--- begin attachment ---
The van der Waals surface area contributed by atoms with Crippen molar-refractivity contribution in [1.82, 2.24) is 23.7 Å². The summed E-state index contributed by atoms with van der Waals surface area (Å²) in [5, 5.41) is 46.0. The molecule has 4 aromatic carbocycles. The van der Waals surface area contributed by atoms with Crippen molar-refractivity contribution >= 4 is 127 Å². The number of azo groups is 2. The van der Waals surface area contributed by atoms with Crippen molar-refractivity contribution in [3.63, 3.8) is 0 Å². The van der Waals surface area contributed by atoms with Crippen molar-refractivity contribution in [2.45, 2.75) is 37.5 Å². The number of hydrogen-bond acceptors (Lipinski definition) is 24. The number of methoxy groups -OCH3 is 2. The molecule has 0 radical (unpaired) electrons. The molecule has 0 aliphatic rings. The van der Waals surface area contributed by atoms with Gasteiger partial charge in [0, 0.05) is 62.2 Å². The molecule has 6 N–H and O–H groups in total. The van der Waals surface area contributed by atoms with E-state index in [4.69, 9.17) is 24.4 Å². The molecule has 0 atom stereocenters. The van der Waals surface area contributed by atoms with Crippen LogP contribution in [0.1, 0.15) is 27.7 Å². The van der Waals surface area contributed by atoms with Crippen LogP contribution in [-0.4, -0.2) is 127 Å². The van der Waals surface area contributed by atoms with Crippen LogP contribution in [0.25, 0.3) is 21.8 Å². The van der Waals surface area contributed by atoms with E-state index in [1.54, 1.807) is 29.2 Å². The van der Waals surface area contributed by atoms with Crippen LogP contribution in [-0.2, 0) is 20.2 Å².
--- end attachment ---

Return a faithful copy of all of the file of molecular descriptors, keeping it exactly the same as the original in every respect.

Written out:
The van der Waals surface area contributed by atoms with Crippen molar-refractivity contribution in [1.82, 2.24) is 23.7 Å². The summed E-state index contributed by atoms with van der Waals surface area (Å²) in [5, 5.41) is 46.0. The molecule has 4 aromatic carbocycles. The van der Waals surface area contributed by atoms with Crippen molar-refractivity contribution >= 4 is 127 Å². The number of azo groups is 2. The van der Waals surface area contributed by atoms with Crippen molar-refractivity contribution in [3.63, 3.8) is 0 Å². The van der Waals surface area contributed by atoms with Crippen molar-refractivity contribution in [2.45, 2.75) is 37.5 Å². The number of hydrogen-bond acceptors (Lipinski definition) is 24. The number of methoxy groups -OCH3 is 2. The molecule has 0 radical (unpaired) electrons. The molecule has 0 aliphatic rings. The van der Waals surface area contributed by atoms with Gasteiger partial charge in [0, 0.05) is 62.2 Å². The molecule has 6 N–H and O–H groups in total. The van der Waals surface area contributed by atoms with E-state index in [4.69, 9.17) is 24.4 Å². The molecule has 0 atom stereocenters. The van der Waals surface area contributed by atoms with Crippen LogP contribution in [0.1, 0.15) is 27.7 Å². The van der Waals surface area contributed by atoms with Crippen LogP contribution in [-0.4, -0.2) is 127 Å². The van der Waals surface area contributed by atoms with Crippen LogP contribution in [0.25, 0.3) is 21.8 Å². The van der Waals surface area contributed by atoms with E-state index in [1.54, 1.807) is 29.2 Å². The van der Waals surface area contributed by atoms with Crippen LogP contribution in [-0.2, 0) is 20.2 Å².